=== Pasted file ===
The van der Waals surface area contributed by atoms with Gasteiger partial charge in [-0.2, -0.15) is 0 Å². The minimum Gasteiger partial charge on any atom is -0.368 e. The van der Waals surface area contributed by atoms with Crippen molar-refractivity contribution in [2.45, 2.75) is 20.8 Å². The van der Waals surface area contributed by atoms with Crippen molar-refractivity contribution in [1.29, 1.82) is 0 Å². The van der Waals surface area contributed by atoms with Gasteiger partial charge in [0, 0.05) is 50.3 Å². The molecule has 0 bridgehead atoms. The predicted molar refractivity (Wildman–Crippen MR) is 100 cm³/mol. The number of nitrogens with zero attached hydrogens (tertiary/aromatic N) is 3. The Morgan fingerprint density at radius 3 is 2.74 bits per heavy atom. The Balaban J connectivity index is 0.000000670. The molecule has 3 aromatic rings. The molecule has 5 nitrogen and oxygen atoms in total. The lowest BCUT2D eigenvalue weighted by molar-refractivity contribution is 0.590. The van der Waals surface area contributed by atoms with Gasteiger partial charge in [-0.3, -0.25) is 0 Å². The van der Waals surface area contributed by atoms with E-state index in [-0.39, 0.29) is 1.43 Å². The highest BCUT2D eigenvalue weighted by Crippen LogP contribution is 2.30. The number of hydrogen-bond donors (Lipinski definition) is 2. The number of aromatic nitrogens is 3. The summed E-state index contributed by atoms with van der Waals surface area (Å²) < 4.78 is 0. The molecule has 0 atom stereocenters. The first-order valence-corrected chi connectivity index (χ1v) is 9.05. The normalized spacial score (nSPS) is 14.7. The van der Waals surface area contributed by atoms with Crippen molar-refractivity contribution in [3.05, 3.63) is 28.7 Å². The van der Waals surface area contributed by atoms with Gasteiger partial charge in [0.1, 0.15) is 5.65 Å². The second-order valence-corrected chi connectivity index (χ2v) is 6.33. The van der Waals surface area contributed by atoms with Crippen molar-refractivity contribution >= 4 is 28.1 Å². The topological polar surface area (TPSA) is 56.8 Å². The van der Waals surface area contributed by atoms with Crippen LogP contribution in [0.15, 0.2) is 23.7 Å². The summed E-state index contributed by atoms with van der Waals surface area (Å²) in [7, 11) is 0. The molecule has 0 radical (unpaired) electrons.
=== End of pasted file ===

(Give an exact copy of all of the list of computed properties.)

The van der Waals surface area contributed by atoms with Gasteiger partial charge in [-0.2, -0.15) is 0 Å². The minimum Gasteiger partial charge on any atom is -0.368 e. The van der Waals surface area contributed by atoms with Crippen molar-refractivity contribution in [2.45, 2.75) is 20.8 Å². The van der Waals surface area contributed by atoms with Crippen molar-refractivity contribution in [1.29, 1.82) is 0 Å². The van der Waals surface area contributed by atoms with Gasteiger partial charge in [0, 0.05) is 50.3 Å². The molecule has 0 bridgehead atoms. The predicted molar refractivity (Wildman–Crippen MR) is 100 cm³/mol. The number of nitrogens with zero attached hydrogens (tertiary/aromatic N) is 3. The Morgan fingerprint density at radius 3 is 2.74 bits per heavy atom. The Balaban J connectivity index is 0.000000670. The molecule has 3 aromatic rings. The molecule has 5 nitrogen and oxygen atoms in total. The lowest BCUT2D eigenvalue weighted by molar-refractivity contribution is 0.590. The van der Waals surface area contributed by atoms with Gasteiger partial charge in [-0.3, -0.25) is 0 Å². The van der Waals surface area contributed by atoms with E-state index in [-0.39, 0.29) is 1.43 Å². The highest BCUT2D eigenvalue weighted by Crippen LogP contribution is 2.30. The number of hydrogen-bond donors (Lipinski definition) is 2. The number of aromatic nitrogens is 3. The summed E-state index contributed by atoms with van der Waals surface area (Å²) < 4.78 is 0. The molecule has 0 atom stereocenters. The first-order valence-corrected chi connectivity index (χ1v) is 9.05. The normalized spacial score (nSPS) is 14.7. The van der Waals surface area contributed by atoms with Crippen molar-refractivity contribution in [3.05, 3.63) is 28.7 Å². The van der Waals surface area contributed by atoms with Gasteiger partial charge in [0.1, 0.15) is 5.65 Å². The second-order valence-corrected chi connectivity index (χ2v) is 6.33. The van der Waals surface area contributed by atoms with Crippen molar-refractivity contribution >= 4 is 28.1 Å². The topological polar surface area (TPSA) is 56.8 Å². The van der Waals surface area contributed by atoms with Crippen LogP contribution in [0.15, 0.2) is 23.7 Å². The summed E-state index contributed by atoms with van der Waals surface area (Å²) in [7, 11) is 0. The molecule has 0 radical (unpaired) electrons.